The eternal flame signifies respect and honour for the unknown soldiers. As well as being a moving, time-honoured piece for tourists to visit, the India Gate also offers stunning views of the surroundings. One can get a terrific look at the Rashtrapati Bhavan, also recognized as the President’s House, which is located directly down the road from the monument.
The ISKCON Temple is located in south Delhi, just east of the Kailash region. Dedicated to Lord Krishna, this astounding monument was created by the Hare-Rama Hare-Krishna cult followers (also recognized as the “International Society for Krishna Consciousness: ISKCON) in 1998, in devotion to their proud and historic beliefs.
The architecture is most definitely the main feature – yet alongside its splendour and artistic demeanour, the ISKCON Temple also offers an exciting, interactive activity. Widely popular among tourists, the hi-end technology show displayed here (“Dharma via robotic manifestations”) showcases three robots depicting Krishna and Arjuna, as well as Srila Prabhupada, the founder of ISKCON.
This modern representation provides tourists with a fun way of learning about the history and importance of the Gita teachings of the region. Along with the show, the temple also has an exhibition of lifelike Hindu mythology figures. Enjoy the endless sights of the ISKCON Temple.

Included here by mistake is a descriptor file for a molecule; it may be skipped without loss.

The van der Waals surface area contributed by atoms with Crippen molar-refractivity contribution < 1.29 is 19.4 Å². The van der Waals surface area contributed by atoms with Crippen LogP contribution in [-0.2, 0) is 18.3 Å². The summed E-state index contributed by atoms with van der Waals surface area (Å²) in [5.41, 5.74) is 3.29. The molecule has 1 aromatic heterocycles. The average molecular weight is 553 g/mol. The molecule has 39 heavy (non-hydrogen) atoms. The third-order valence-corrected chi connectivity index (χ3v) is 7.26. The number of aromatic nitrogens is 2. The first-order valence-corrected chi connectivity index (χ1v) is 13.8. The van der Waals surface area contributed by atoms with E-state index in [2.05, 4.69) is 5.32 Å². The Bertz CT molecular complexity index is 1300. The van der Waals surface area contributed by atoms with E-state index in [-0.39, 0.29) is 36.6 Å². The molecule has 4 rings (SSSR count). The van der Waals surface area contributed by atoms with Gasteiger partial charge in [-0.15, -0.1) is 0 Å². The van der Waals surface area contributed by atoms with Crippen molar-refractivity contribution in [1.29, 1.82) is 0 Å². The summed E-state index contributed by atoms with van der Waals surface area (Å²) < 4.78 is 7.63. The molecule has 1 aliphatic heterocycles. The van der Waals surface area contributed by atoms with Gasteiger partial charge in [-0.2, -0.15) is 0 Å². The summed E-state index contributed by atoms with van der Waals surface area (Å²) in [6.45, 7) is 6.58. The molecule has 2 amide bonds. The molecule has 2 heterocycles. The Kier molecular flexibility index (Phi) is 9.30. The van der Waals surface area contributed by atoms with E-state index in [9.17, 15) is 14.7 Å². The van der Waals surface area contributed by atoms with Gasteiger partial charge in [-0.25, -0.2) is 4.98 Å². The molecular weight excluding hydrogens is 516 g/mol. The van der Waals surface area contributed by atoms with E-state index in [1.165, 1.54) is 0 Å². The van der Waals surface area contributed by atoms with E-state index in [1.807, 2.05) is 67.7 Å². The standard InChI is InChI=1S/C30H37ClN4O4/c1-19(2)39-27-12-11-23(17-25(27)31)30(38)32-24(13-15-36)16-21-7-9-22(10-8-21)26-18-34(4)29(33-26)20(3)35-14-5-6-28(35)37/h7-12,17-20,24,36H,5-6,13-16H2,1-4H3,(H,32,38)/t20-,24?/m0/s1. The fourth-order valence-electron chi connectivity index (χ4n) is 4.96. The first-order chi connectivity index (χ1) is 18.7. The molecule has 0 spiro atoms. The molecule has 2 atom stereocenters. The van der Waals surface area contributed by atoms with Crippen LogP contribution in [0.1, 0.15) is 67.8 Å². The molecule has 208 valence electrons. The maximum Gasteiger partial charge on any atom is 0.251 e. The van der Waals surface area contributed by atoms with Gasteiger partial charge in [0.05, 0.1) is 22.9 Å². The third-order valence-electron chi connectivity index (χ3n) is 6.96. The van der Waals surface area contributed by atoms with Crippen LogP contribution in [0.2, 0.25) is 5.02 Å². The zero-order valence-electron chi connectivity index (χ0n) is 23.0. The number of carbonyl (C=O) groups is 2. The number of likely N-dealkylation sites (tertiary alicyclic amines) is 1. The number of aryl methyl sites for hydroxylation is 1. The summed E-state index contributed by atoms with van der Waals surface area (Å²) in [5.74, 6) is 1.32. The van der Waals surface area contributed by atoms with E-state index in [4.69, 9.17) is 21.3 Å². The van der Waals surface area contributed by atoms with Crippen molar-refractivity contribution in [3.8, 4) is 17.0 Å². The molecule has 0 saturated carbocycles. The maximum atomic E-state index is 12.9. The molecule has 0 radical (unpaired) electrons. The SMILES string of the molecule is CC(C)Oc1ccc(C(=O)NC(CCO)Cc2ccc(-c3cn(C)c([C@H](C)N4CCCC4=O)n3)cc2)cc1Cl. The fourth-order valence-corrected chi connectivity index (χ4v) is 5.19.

Jama Masjid, located directly across from the Red Fort, is recognized as being the largest mosque in all of India. Developed during 1658 in Shahjahan’s period, Jama Masjid is a true marvel. Commissioned by the very same man who created the Taj Mahal, Delhi is proud to be home to this famed piece of work.
The large, welcoming courtyards can hold up to thousands of people for its religious services. Visit the sprawling lawns and historical form of Jama Masjid today, and revel in its fame, grandeur and heritage.
Jantar Mantar is a fascinating astronomical observatory featuring masonry instruments. Built in 1724, Jantar Mantar was designed by Jai Singh, the famed astronomer and mathematician with a large passion for inventing and creating – which is made obvious by the stunning composure of the observatory.
Jantar Mantar intrigues visitors with the massive Samrat Yantra that can be found inside; also recognized as the legendary sundial. Visit today and observe the ancient yet profound masonry structures designed to show and teach the movements of the moon, sun and planets.
The National Museum of Delhi represents the extensive and colourful culture that this city is proud to contain. Located in Janpath, the National Museum is quite large – and inside holds an even larger collection.
The wide array of exhibits displays India’s history over the past five thousand years, creating an astonishing showcase of history and heritage. Presenting galleries upon galleries of time periods, paintings and traditional manuscripts (some going all the way back to 2,500 BC), the National Museum is the best place to explore, discover and immerse yourself in the true wonders of India.